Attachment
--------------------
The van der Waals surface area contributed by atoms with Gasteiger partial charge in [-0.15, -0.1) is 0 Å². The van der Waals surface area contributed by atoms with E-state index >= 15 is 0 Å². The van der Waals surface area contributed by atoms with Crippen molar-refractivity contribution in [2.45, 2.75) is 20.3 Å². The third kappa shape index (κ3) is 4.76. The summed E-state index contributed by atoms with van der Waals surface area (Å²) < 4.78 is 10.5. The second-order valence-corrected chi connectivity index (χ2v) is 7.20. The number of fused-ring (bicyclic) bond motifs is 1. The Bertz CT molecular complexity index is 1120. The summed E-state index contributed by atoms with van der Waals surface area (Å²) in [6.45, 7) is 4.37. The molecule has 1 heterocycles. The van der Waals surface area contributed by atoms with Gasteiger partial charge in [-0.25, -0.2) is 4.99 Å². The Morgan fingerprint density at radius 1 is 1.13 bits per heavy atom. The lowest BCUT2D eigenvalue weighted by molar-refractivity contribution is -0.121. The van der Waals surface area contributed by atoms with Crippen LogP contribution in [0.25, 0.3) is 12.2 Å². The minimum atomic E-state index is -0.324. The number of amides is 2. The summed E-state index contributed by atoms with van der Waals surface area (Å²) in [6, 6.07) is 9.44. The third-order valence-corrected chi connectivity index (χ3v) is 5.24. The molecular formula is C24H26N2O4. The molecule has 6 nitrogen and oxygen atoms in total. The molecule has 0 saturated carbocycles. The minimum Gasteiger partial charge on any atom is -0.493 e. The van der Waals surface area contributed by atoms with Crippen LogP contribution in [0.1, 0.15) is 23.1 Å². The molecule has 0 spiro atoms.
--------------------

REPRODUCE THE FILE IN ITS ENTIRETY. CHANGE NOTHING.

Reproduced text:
The van der Waals surface area contributed by atoms with Gasteiger partial charge in [-0.15, -0.1) is 0 Å². The van der Waals surface area contributed by atoms with E-state index >= 15 is 0 Å². The van der Waals surface area contributed by atoms with Crippen molar-refractivity contribution in [2.45, 2.75) is 20.3 Å². The third kappa shape index (κ3) is 4.76. The summed E-state index contributed by atoms with van der Waals surface area (Å²) < 4.78 is 10.5. The second-order valence-corrected chi connectivity index (χ2v) is 7.20. The number of fused-ring (bicyclic) bond motifs is 1. The Bertz CT molecular complexity index is 1120. The summed E-state index contributed by atoms with van der Waals surface area (Å²) in [6.45, 7) is 4.37. The molecule has 1 heterocycles. The van der Waals surface area contributed by atoms with Gasteiger partial charge in [-0.25, -0.2) is 4.99 Å². The Morgan fingerprint density at radius 1 is 1.13 bits per heavy atom. The lowest BCUT2D eigenvalue weighted by molar-refractivity contribution is -0.121. The van der Waals surface area contributed by atoms with Crippen LogP contribution in [0.25, 0.3) is 12.2 Å². The minimum atomic E-state index is -0.324. The number of amides is 2. The summed E-state index contributed by atoms with van der Waals surface area (Å²) in [6, 6.07) is 9.44. The third-order valence-corrected chi connectivity index (χ3v) is 5.24. The molecular formula is C24H26N2O4. The molecule has 6 nitrogen and oxygen atoms in total. The molecule has 0 saturated carbocycles. The minimum Gasteiger partial charge on any atom is -0.493 e. The van der Waals surface area contributed by atoms with Crippen LogP contribution in [0.1, 0.15) is 23.1 Å². The molecule has 0 spiro atoms.